In which I discover that my cute, but rotten dogs are not stupid after all, but are in fact, geniuses.
(If you haven’t read yesterday’s post, you may want to start there).
Fortunately, our cute, but rotten dogs recovered from their nasty stomach issues. Friends and neighbors would be dogsitting for us while we were out of town for the holidays and we felt it was imperative that we caution them about our dogs’ penchant for mischief. I wrote a lengthy and detailed instruction manual for the boy who would be taking care of them first, which included the following warnings and exhortations:
“They cannot be left outside of their crates unattended as they are beyond stupid and WILL get into trouble of some sort…Chloe eats ROCKS!…In general, they really can’t ever be trusted to be by themselves outside of their crate…they’re exceedingly stupid!”
The boy’s mother sent me a follow-up email after Christmas that concluded with: “dogs were fine and very cute (and very bad as you said!)” The family left town for a vacation of their own as soon as we came back, so I haven’t yet been able to find out all the bad things the dogs did in our absence. The boy did email me to let me know that Chloe had eaten a Hershey’s Kiss, wrapper and all, before he could stop her. And we found rock hard pellets of poop on a little carpet by the door in the breakfast room that the boy must not have noticed. At least the dogs didn’t eat it. One must be grateful for small mercies.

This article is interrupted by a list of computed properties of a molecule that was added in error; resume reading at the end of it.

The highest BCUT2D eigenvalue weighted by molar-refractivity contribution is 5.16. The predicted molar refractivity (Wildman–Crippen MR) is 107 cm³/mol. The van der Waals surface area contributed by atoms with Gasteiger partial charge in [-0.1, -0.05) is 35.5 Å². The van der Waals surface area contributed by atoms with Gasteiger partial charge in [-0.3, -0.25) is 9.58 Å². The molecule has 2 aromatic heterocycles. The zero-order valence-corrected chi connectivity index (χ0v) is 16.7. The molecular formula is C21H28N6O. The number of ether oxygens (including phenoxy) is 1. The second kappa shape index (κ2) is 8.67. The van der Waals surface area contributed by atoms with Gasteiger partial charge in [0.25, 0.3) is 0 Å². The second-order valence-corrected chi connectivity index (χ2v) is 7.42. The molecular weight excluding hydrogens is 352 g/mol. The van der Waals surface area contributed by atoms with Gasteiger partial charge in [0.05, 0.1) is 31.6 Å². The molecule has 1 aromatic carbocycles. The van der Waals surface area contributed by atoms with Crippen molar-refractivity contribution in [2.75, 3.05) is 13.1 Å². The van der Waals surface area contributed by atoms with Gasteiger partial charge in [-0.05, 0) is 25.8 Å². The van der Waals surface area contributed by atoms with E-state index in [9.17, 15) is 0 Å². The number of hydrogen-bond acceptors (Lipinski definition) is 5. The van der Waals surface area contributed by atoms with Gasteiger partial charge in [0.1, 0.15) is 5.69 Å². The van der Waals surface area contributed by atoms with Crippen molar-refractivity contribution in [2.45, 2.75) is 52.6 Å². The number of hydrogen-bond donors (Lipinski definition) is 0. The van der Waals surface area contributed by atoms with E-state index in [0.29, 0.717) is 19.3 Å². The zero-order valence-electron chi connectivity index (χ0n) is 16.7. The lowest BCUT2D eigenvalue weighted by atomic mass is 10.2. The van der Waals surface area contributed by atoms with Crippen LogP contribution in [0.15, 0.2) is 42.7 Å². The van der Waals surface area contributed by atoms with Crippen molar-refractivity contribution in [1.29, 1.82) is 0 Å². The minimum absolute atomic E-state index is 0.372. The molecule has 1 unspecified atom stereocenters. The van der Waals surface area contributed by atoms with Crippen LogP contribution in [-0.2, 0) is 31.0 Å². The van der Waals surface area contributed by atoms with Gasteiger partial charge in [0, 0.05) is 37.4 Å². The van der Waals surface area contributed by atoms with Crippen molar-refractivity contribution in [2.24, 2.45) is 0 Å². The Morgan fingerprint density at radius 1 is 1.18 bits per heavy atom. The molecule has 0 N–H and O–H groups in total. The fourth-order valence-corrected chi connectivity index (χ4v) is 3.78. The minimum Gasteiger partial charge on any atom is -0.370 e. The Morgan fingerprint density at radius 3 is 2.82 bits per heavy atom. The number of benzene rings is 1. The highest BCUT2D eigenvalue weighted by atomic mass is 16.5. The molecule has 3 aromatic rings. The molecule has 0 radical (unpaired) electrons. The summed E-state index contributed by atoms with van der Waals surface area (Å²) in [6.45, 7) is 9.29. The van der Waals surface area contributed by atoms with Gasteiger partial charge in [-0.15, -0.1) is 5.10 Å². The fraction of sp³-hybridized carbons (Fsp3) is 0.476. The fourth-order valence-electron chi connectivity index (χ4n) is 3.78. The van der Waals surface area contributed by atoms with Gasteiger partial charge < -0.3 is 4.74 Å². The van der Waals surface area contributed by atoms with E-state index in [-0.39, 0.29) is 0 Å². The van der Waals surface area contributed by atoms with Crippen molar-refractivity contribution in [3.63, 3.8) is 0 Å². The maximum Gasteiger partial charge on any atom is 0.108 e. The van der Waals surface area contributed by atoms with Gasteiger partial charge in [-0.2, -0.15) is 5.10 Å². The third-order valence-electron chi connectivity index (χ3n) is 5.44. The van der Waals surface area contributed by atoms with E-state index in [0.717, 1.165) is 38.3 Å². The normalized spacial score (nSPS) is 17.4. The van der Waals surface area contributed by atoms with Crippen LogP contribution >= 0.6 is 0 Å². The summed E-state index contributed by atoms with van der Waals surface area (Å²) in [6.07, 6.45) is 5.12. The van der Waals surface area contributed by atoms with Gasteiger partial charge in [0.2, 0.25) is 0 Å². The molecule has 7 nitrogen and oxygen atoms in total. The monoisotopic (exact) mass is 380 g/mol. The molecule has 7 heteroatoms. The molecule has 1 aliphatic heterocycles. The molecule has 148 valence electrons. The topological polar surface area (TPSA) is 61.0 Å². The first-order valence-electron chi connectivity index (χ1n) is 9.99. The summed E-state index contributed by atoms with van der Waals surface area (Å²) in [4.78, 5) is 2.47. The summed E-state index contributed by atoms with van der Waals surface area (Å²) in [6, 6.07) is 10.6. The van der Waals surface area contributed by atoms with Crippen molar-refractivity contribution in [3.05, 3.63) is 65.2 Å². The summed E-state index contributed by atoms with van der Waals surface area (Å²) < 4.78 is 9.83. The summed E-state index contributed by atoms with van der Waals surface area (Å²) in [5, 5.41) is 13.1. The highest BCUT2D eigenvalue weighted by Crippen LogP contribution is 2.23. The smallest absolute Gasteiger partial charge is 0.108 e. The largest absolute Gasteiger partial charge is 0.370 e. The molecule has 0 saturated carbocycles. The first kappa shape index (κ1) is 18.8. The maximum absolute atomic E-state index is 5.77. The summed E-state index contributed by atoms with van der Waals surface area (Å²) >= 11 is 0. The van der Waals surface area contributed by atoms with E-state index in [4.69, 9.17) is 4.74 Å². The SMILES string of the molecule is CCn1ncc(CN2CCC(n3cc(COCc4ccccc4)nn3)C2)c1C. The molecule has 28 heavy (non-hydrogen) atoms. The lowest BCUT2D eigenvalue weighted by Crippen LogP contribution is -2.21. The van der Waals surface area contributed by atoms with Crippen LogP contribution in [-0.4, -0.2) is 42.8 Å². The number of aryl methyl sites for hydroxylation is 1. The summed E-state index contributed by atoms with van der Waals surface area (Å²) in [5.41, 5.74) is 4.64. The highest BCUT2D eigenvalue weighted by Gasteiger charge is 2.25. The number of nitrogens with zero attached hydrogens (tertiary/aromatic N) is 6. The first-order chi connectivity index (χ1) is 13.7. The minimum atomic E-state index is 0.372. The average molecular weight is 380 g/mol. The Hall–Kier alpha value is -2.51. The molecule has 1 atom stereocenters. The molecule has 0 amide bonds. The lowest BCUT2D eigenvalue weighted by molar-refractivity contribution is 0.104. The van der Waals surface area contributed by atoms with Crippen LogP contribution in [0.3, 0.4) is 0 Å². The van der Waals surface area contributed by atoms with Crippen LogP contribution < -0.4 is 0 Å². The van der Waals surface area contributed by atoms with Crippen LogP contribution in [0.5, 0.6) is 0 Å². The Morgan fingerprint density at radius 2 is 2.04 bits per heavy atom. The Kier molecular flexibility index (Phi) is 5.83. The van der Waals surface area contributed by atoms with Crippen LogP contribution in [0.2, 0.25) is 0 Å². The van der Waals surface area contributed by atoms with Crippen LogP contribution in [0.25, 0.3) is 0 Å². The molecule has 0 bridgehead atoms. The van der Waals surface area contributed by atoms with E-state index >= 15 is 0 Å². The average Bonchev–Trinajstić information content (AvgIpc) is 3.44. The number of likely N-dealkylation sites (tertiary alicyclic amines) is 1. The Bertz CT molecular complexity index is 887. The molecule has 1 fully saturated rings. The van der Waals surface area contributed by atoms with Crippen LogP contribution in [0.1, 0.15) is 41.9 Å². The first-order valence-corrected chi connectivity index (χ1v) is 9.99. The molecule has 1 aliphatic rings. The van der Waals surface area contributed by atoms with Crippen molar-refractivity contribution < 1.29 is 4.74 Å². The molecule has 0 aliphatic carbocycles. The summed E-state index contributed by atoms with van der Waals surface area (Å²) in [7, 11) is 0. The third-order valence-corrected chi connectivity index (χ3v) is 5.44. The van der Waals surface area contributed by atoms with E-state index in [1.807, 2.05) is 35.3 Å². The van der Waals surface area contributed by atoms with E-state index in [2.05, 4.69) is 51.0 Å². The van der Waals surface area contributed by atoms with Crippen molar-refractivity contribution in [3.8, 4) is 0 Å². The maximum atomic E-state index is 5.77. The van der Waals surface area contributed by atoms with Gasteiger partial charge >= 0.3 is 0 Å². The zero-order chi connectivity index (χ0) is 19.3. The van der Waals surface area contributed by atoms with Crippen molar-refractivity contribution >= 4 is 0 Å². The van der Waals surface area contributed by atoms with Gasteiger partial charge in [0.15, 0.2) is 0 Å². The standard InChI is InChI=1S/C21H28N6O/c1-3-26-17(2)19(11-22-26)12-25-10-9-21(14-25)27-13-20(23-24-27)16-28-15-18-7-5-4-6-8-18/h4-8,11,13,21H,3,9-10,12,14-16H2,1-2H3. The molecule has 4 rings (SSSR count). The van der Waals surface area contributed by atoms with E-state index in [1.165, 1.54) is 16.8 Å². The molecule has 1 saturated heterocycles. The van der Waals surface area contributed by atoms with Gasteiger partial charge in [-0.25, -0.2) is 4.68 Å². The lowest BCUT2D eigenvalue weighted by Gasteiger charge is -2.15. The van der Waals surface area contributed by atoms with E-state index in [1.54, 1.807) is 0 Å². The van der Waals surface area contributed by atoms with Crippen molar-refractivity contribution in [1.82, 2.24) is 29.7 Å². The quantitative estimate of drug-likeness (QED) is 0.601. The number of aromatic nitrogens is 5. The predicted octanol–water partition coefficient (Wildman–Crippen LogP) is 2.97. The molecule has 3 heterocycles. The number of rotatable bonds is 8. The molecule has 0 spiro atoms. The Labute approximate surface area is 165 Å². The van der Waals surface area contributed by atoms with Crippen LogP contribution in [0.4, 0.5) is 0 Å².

The day before we left for our New Year’s trip to Arlington, our next set of neighbors came over to get the lowdown on the doggie schedule. I launched into my speech about how the dogs would need hyper-vigilant supervision with a recitation of the many acts of stupidity they had recently committed.
My very kindly neighbor gently interrupted my litany to suggest that the problem was not actually the dogs, but the low expectations I had for them.
“They’re hearing you say they’re stupid, so they feel like they have license to behave in stupid ways.”
That night when I typed up a new set of instructions, I concluded my note with:
“We expect them to have mastered Trigonometry, Molecular Biology, Greek, Latin, and Heideggerian Existentialism by the time we get back through the power of your more elevated expectations for them!”
When we returned home on New Year’s Day, imagine our surprise to see this:
Of course, I wrote a thank you to my neighbor, who had set me straight (click for larger view):
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